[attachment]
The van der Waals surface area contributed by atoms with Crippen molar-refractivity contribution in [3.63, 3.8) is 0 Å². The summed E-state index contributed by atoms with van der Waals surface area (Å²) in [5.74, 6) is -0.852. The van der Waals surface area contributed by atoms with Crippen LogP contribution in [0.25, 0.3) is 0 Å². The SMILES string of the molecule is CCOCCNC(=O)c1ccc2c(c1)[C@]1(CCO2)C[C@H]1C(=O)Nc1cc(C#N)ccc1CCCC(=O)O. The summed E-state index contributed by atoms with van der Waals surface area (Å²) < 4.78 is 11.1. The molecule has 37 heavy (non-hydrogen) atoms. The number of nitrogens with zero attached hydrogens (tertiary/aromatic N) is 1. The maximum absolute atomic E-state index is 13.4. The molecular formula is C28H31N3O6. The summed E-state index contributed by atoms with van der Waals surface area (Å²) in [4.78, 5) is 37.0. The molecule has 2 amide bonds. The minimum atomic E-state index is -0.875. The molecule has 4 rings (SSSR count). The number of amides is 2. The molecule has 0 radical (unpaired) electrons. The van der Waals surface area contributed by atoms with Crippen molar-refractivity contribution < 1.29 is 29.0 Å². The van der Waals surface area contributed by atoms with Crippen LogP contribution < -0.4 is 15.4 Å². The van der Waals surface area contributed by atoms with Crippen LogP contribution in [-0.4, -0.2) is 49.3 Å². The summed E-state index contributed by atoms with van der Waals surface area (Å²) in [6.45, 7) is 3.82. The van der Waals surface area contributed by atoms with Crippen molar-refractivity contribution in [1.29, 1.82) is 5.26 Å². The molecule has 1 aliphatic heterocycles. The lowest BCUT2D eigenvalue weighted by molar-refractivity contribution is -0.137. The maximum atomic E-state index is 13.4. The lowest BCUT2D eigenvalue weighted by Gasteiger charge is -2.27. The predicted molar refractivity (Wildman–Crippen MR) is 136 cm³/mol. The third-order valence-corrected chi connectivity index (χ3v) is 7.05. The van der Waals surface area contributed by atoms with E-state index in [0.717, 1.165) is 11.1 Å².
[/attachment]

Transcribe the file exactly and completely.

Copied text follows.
The van der Waals surface area contributed by atoms with Crippen molar-refractivity contribution in [3.63, 3.8) is 0 Å². The summed E-state index contributed by atoms with van der Waals surface area (Å²) in [5.74, 6) is -0.852. The van der Waals surface area contributed by atoms with Crippen LogP contribution in [0.25, 0.3) is 0 Å². The SMILES string of the molecule is CCOCCNC(=O)c1ccc2c(c1)[C@]1(CCO2)C[C@H]1C(=O)Nc1cc(C#N)ccc1CCCC(=O)O. The summed E-state index contributed by atoms with van der Waals surface area (Å²) < 4.78 is 11.1. The molecule has 37 heavy (non-hydrogen) atoms. The number of nitrogens with zero attached hydrogens (tertiary/aromatic N) is 1. The maximum absolute atomic E-state index is 13.4. The molecular formula is C28H31N3O6. The summed E-state index contributed by atoms with van der Waals surface area (Å²) in [4.78, 5) is 37.0. The molecule has 2 amide bonds. The minimum atomic E-state index is -0.875. The molecule has 4 rings (SSSR count). The number of amides is 2. The molecule has 0 radical (unpaired) electrons. The van der Waals surface area contributed by atoms with Crippen molar-refractivity contribution < 1.29 is 29.0 Å². The van der Waals surface area contributed by atoms with Crippen LogP contribution < -0.4 is 15.4 Å². The van der Waals surface area contributed by atoms with Crippen LogP contribution in [-0.4, -0.2) is 49.3 Å². The summed E-state index contributed by atoms with van der Waals surface area (Å²) in [6.45, 7) is 3.82. The van der Waals surface area contributed by atoms with Crippen molar-refractivity contribution in [1.29, 1.82) is 5.26 Å². The molecule has 1 aliphatic heterocycles. The lowest BCUT2D eigenvalue weighted by molar-refractivity contribution is -0.137. The maximum atomic E-state index is 13.4. The lowest BCUT2D eigenvalue weighted by Gasteiger charge is -2.27. The predicted molar refractivity (Wildman–Crippen MR) is 136 cm³/mol. The third-order valence-corrected chi connectivity index (χ3v) is 7.05. The van der Waals surface area contributed by atoms with E-state index in [0.717, 1.165) is 11.1 Å².